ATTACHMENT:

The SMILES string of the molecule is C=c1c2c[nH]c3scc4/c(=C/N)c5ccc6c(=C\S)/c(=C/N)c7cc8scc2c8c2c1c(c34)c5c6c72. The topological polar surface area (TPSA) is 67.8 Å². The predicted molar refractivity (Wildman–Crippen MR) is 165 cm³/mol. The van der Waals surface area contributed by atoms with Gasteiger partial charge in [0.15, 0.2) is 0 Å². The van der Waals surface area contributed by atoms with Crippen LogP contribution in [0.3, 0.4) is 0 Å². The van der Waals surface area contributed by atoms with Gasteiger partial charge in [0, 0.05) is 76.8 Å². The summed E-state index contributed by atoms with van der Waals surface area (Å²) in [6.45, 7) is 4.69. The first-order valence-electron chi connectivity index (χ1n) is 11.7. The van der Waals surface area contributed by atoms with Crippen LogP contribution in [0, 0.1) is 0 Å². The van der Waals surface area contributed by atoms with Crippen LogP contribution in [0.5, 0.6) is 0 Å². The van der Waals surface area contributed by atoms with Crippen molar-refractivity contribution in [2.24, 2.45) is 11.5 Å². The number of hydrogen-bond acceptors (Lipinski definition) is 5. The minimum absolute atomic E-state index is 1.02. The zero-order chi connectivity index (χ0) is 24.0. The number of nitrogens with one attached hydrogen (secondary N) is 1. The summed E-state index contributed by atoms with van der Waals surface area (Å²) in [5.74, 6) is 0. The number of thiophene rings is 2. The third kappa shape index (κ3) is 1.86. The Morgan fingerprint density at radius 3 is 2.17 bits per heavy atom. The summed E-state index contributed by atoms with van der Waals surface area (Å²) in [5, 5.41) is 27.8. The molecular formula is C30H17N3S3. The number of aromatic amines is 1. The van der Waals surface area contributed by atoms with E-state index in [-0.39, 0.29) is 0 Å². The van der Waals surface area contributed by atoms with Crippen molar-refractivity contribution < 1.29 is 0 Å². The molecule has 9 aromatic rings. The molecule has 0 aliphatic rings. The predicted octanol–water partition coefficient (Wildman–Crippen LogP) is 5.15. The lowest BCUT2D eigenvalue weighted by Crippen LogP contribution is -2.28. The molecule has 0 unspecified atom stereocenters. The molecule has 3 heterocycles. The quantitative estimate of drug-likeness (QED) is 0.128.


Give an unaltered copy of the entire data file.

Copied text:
The SMILES string of the molecule is C=c1c2c[nH]c3scc4/c(=C/N)c5ccc6c(=C\S)/c(=C/N)c7cc8scc2c8c2c1c(c34)c5c6c72. The topological polar surface area (TPSA) is 67.8 Å². The predicted molar refractivity (Wildman–Crippen MR) is 165 cm³/mol. The van der Waals surface area contributed by atoms with Gasteiger partial charge in [0.15, 0.2) is 0 Å². The van der Waals surface area contributed by atoms with Crippen LogP contribution in [0.3, 0.4) is 0 Å². The van der Waals surface area contributed by atoms with Gasteiger partial charge in [0, 0.05) is 76.8 Å². The summed E-state index contributed by atoms with van der Waals surface area (Å²) in [6.45, 7) is 4.69. The first-order valence-electron chi connectivity index (χ1n) is 11.7. The van der Waals surface area contributed by atoms with Crippen LogP contribution in [0, 0.1) is 0 Å². The van der Waals surface area contributed by atoms with Crippen LogP contribution in [0.5, 0.6) is 0 Å². The van der Waals surface area contributed by atoms with Crippen molar-refractivity contribution in [2.24, 2.45) is 11.5 Å². The number of hydrogen-bond acceptors (Lipinski definition) is 5. The minimum absolute atomic E-state index is 1.02. The zero-order chi connectivity index (χ0) is 24.0. The number of nitrogens with one attached hydrogen (secondary N) is 1. The summed E-state index contributed by atoms with van der Waals surface area (Å²) in [5.74, 6) is 0. The number of thiophene rings is 2. The third kappa shape index (κ3) is 1.86. The Morgan fingerprint density at radius 3 is 2.17 bits per heavy atom. The summed E-state index contributed by atoms with van der Waals surface area (Å²) in [5, 5.41) is 27.8. The molecular formula is C30H17N3S3. The number of aromatic amines is 1. The van der Waals surface area contributed by atoms with E-state index in [-0.39, 0.29) is 0 Å². The van der Waals surface area contributed by atoms with Crippen molar-refractivity contribution < 1.29 is 0 Å². The molecule has 9 aromatic rings. The molecule has 0 aliphatic rings. The predicted octanol–water partition coefficient (Wildman–Crippen LogP) is 5.15. The lowest BCUT2D eigenvalue weighted by Crippen LogP contribution is -2.28. The molecule has 0 unspecified atom stereocenters. The molecule has 3 heterocycles. The quantitative estimate of drug-likeness (QED) is 0.128.